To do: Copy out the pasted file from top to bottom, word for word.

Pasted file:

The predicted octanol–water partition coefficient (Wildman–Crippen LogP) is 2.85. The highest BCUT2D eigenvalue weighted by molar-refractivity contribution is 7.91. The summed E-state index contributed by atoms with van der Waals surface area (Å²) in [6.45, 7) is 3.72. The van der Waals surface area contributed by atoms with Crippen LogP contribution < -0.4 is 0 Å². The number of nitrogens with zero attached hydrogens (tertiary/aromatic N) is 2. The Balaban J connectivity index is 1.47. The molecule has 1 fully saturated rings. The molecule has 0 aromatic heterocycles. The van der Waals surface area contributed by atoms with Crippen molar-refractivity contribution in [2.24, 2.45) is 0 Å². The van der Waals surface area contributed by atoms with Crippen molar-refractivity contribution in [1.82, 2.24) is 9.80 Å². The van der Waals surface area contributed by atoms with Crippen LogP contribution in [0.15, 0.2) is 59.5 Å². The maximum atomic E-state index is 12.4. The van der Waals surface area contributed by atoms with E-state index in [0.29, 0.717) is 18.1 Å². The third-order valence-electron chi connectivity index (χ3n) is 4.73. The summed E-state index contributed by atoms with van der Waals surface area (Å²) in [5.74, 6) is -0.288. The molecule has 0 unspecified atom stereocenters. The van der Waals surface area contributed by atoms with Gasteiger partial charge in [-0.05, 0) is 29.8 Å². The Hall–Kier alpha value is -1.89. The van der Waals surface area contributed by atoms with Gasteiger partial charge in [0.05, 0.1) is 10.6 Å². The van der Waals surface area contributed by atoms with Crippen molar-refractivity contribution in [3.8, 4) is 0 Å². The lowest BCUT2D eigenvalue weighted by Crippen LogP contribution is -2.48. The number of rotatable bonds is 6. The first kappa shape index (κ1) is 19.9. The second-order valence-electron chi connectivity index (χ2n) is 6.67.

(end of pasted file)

The predicted octanol–water partition coefficient (Wildman–Crippen LogP) is 2.85. The highest BCUT2D eigenvalue weighted by molar-refractivity contribution is 7.91. The summed E-state index contributed by atoms with van der Waals surface area (Å²) in [6.45, 7) is 3.72. The van der Waals surface area contributed by atoms with Crippen LogP contribution < -0.4 is 0 Å². The number of nitrogens with zero attached hydrogens (tertiary/aromatic N) is 2. The Balaban J connectivity index is 1.47. The molecule has 1 fully saturated rings. The molecule has 0 aromatic heterocycles. The van der Waals surface area contributed by atoms with Crippen molar-refractivity contribution in [2.24, 2.45) is 0 Å². The van der Waals surface area contributed by atoms with Crippen molar-refractivity contribution in [1.82, 2.24) is 9.80 Å². The van der Waals surface area contributed by atoms with Crippen LogP contribution in [0.15, 0.2) is 59.5 Å². The maximum atomic E-state index is 12.4. The van der Waals surface area contributed by atoms with E-state index in [0.29, 0.717) is 18.1 Å². The third-order valence-electron chi connectivity index (χ3n) is 4.73. The summed E-state index contributed by atoms with van der Waals surface area (Å²) in [5.74, 6) is -0.288. The molecule has 0 unspecified atom stereocenters. The van der Waals surface area contributed by atoms with Gasteiger partial charge in [-0.05, 0) is 29.8 Å². The Hall–Kier alpha value is -1.89. The van der Waals surface area contributed by atoms with Gasteiger partial charge in [0.05, 0.1) is 10.6 Å². The van der Waals surface area contributed by atoms with Crippen molar-refractivity contribution in [3.8, 4) is 0 Å². The lowest BCUT2D eigenvalue weighted by Crippen LogP contribution is -2.48. The number of rotatable bonds is 6. The first kappa shape index (κ1) is 19.9. The second-order valence-electron chi connectivity index (χ2n) is 6.67.